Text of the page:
Will Congress End Union Thugs' Free Ride?

Will Congress End Union Thugs' Free Ride?

International longshore union President Bob McEllrath has publicly encouraged lawlessness by his militant followers in Washington State. For example, last September 7 he participated in an illegal blockade of grain terminal deliveries. Credit: Dawn Des Brisay-Longshore Shipping News Freedom From Union Violence Act Would Close 'Lethal Loophole' (source: National Right To Work Committee April 2012 Newsletter) This month, pro-Right to Work U.S. Sen. Mike Lee (R-Utah) will introduce an important legal reform known as the Freedom from Union Violence Act. This bill would hold union officials who plan, commit, or foment extortionate violence against a firm's employees or owners to the same standard as business rivals, gangsters, or anyone else who does the same. Legislation Would Bar Use Of Violence as a Union 'Organizing Tool' Parallel legislation was introduced in the U.S. House earlier this year as H.R.4074 by Congressman Paul Broun (R-Ga.). Like Mr. Lee, Mr. Broun is one of the most outspoken opponents of compulsory unionism in Congress today. If H.R.4074 is enacted, power-hungry, win-at-any-cost Big Labor barons will no longer be able, without fear of federal prosecution, to resort to violence as a union "organizing" or "bargaining" tool. Mark Mix, president of the National Right to Work Committee, vowed over the course of the next few months to mobilize hundreds of thousands of members and other citizens to contact their federal elected officials and express their strong support for this legislation. It's 'Extraordinarily Difficult' to Prosecute Union Lawbreakers Mr. Mix explained: "In today's America, prosecutions of Big Labor arson, assaults, death threats, and other serious crimes are extraordinarily difficult. "Such prosecutions are frequently hindered because of a loophole in federal law that exempts extortionate violence from prosecution when it is committed pursuant to so-called 'legitimate union objectives.'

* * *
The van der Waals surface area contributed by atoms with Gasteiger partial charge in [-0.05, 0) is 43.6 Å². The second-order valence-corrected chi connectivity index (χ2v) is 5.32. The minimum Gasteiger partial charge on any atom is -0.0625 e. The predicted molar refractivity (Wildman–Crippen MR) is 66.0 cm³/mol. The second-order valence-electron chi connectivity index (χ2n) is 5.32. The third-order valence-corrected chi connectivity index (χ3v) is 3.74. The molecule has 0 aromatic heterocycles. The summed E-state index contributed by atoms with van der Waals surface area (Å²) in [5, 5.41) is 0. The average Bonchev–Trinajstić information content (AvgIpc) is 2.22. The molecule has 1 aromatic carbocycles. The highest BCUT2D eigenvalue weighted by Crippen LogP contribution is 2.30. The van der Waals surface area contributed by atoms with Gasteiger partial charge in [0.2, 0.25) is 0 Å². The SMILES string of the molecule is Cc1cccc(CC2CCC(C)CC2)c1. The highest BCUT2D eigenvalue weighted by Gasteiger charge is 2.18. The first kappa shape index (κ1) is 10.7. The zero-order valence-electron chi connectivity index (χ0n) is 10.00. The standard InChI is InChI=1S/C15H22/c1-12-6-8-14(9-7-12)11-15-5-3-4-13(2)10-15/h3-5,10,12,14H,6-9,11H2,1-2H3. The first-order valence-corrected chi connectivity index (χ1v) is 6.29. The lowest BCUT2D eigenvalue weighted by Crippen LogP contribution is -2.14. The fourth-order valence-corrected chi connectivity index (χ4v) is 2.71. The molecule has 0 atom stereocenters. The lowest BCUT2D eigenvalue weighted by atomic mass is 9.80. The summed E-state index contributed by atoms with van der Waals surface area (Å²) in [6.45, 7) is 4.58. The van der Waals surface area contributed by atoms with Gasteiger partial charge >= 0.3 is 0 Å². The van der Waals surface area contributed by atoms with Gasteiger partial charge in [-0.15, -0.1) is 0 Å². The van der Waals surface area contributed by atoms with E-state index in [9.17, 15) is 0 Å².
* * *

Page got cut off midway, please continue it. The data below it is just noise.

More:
Will Congress End Union Thugs' Free Ride?

Will Congress End Union Thugs' Free Ride?

International longshore union President Bob McEllrath has publicly encouraged lawlessness by his militant followers in Washington State. For example, last September 7 he participated in an illegal blockade of grain terminal deliveries. Credit: Dawn Des Brisay-Longshore Shipping News Freedom From Union Violence Act Would Close 'Lethal Loophole' (source: National Right To Work Committee April 2012 Newsletter) This month, pro-Right to Work U.S. Sen. Mike Lee (R-Utah) will introduce an important legal reform known as the Freedom from Union Violence Act. This bill would hold union officials who plan, commit, or foment extortionate violence against a firm's employees or owners to the same standard as business rivals, gangsters, or anyone else who does the same. Legislation Would Bar Use Of Violence as a Union 'Organizing Tool' Parallel legislation was introduced in the U.S. House earlier this year as H.R.4074 by Congressman Paul Broun (R-Ga.). Like Mr. Lee, Mr. Broun is one of the most outspoken opponents of compulsory unionism in Congress today. If H.R.4074 is enacted, power-hungry, win-at-any-cost Big Labor barons will no longer be able, without fear of federal prosecution, to resort to violence as a union "organizing" or "bargaining" tool. Mark Mix, president of the National Right to Work Committee, vowed over the course of the next few months to mobilize hundreds of thousands of members and other citizens to contact their federal elected officials and express their strong support for this legislation. It's 'Extraordinarily Difficult' to Prosecute Union Lawbreakers Mr. Mix explained: "In today's America, prosecutions of Big Labor arson, assaults, death threats, and other serious crimes are extraordinarily difficult. "Such prosecutions are frequently hindered because of a loophole in federal law that exempts extortionate violence from prosecution when it is committed pursuant to so-called 'legitimate union objectives.'

'Tis the Season to Shake Down Workers?

'Tis the Season to Shake Down Workers?